Core sovereigns no longer immune from eurozone

What about the good guys – the countries that have cut deficits, displayed financial probity and behaved as the European Union would like them to behave? Will any of them be impervious to the debacle that 2011 is shaping up to be? Jo Richards asks the questions.

  • 28 Jan 2011
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Germany was the safe haven of choice in 2010 but Finland, the Netherlands, Austria and the UK were also beneficiaries of the flight to quality. Belgium fits here too as far as fiscal management is concerned and Italy is included because of its deep and liquid market. But market participants doubt that any of them will survive the year unscathed unless the euro area member states deliver more clarity on the rescue packages at an early stage in the year.

"Germany could suffer because it may have to take on too much debt if the EFSF/ESM is increased," says a head of SSA debt capital markets. "And don’t forget German banks are very exposed to the peripheral countries.

"France’s credit rating has been called into question because of its budget deficit and its banks’ exposure to peripheral sovereigns while Belgium’s rating is under scrutiny because of its political mess. Finland may suffer because of competition from the EFSF and EFSM and Italy could be dragged down with the rest of periphery. As for the UK, it has a difficult few years ahead as budget cuts are implemented but at least it has its own currency and a more or less captive audience for its debt."

Germany — the anchor of the eurozone

Germany, which has taken the weight of the eurozone on its shoulders, was the ultimate flight to quality trade in 2010 as investors sought safety from the unprecedented volatility in peripheral government debt. Bund yields plummeted to record levels and are likely to remain low in 2011 but market participants fear that, if the crisis mechanisms have to be expanded to cope with other failing sovereigns, Germany, as the biggest provider, will take on too big a burden, which many market participants fear will result in underperformance of the Bund market.

With the biggest borrowing requirement in the eurozone at around Eu300bn, Carl Heinz Daube, managing director of the Finanzagentur, Germany’s debt management agency, would be forgiven for feeling nervous at raising such a large amount in what could turn out to be another difficult year for sovereign issuers. He remains upbeat, however, confident that Germany’s transparent and predictable issuance strategy will carry it through and is unconcerned about rising refinancing costs.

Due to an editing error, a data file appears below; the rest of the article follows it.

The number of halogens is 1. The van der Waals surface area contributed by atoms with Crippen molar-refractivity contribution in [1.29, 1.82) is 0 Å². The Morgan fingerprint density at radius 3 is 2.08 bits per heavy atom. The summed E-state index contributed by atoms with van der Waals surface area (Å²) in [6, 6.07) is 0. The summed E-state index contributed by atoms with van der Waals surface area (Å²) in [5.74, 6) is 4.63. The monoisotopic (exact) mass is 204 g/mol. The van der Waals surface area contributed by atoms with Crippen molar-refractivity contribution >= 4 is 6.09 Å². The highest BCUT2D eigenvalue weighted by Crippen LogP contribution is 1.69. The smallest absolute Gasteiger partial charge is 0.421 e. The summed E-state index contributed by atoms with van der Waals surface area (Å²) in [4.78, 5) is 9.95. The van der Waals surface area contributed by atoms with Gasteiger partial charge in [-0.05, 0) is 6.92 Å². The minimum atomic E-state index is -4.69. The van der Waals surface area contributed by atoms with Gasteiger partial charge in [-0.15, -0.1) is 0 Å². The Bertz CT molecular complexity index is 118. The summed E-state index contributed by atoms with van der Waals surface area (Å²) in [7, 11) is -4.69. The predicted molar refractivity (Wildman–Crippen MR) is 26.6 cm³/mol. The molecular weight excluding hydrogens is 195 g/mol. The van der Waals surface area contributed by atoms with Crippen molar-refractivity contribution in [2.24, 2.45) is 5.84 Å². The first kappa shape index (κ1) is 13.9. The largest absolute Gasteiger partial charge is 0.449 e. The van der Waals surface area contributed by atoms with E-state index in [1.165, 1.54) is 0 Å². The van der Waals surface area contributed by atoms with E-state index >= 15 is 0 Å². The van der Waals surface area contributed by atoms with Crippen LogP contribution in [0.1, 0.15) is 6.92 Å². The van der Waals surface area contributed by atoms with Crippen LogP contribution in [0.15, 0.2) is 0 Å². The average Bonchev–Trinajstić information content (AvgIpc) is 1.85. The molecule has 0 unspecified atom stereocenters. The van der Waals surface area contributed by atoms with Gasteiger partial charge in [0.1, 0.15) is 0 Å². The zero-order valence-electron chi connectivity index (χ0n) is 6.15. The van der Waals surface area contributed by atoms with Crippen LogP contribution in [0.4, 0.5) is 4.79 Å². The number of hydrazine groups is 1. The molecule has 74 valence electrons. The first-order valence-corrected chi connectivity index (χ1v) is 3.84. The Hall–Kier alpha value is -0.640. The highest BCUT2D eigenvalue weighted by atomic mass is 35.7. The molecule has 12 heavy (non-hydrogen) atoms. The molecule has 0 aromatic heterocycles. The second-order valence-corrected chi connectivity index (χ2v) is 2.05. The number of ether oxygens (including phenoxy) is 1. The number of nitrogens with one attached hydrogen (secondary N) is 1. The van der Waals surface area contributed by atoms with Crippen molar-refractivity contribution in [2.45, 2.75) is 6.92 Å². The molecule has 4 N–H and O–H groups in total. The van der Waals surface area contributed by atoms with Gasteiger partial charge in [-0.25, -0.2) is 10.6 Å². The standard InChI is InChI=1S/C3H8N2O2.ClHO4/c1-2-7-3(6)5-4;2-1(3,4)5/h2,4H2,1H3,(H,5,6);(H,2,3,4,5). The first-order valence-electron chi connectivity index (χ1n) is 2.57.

"There might be still a lot of uncertainties for 2011 and I wonder where the next external shock may come from but we have another 365 days for the coming year so there might be a lot of things come.

"For our issuance calendar, I’m very optimistic. It’s still a very large volume — the net borrowing
for Germany is the second biggest in history: something like Eu48.4bn. And then we have quite a significant number of redemptions, due to the high issuance last year. We will end up with another year of more than Eu300bn to fund, which is quite an amount."

Germany set the standard of how a country should operate, cutting its deficit in 2010 from Eu83bn to Eu53bn, which made it possible for the Finanzagentur to reduce medium and long term bond issuance by Eu16bn from the Eu223bn estimated at the beginning of the year.

After the sharp drop registered last year, analysts at UniCredit expect Germany to experience a more modest reduction in the federal deficit in 2011 of Eu5bn, down to Eu48bn.

Reflecting on Germany’s programme for 2010, Daube, says there were some adjustments to the issuance calendar, but they were not the result of the sovereign debt crisis.

"We started with a net borrowing amount of something like Eu80bn and we ended up with Eu60bn, but this was due to the fact that our economy grew much better than expected last year, so our government had a higher tax income, and have spent much less on unemployment," he says.

"There were next to no effects from the crisis, and we did not change our issuance calendar either. Of course there might have been some effects on the pricing level, which might have been connected to the overall crisis mode, but this is an external factor from our point of view."

Germany did not issue a syndicated bond in 2010, relying instead entirely on the auction process, but bankers expect at least one syndication this year, possibly a new 30 year index-linked bond and perhaps a foreign currency bond.


Finland revels in Nordic appeal 

  While Finland is one of the most sought-after names in the euro sovereign sector, bankers fear that debt of the non-core triple-As such as Finland will be hit by supply from new issuers EFSM and EFSF in 2011.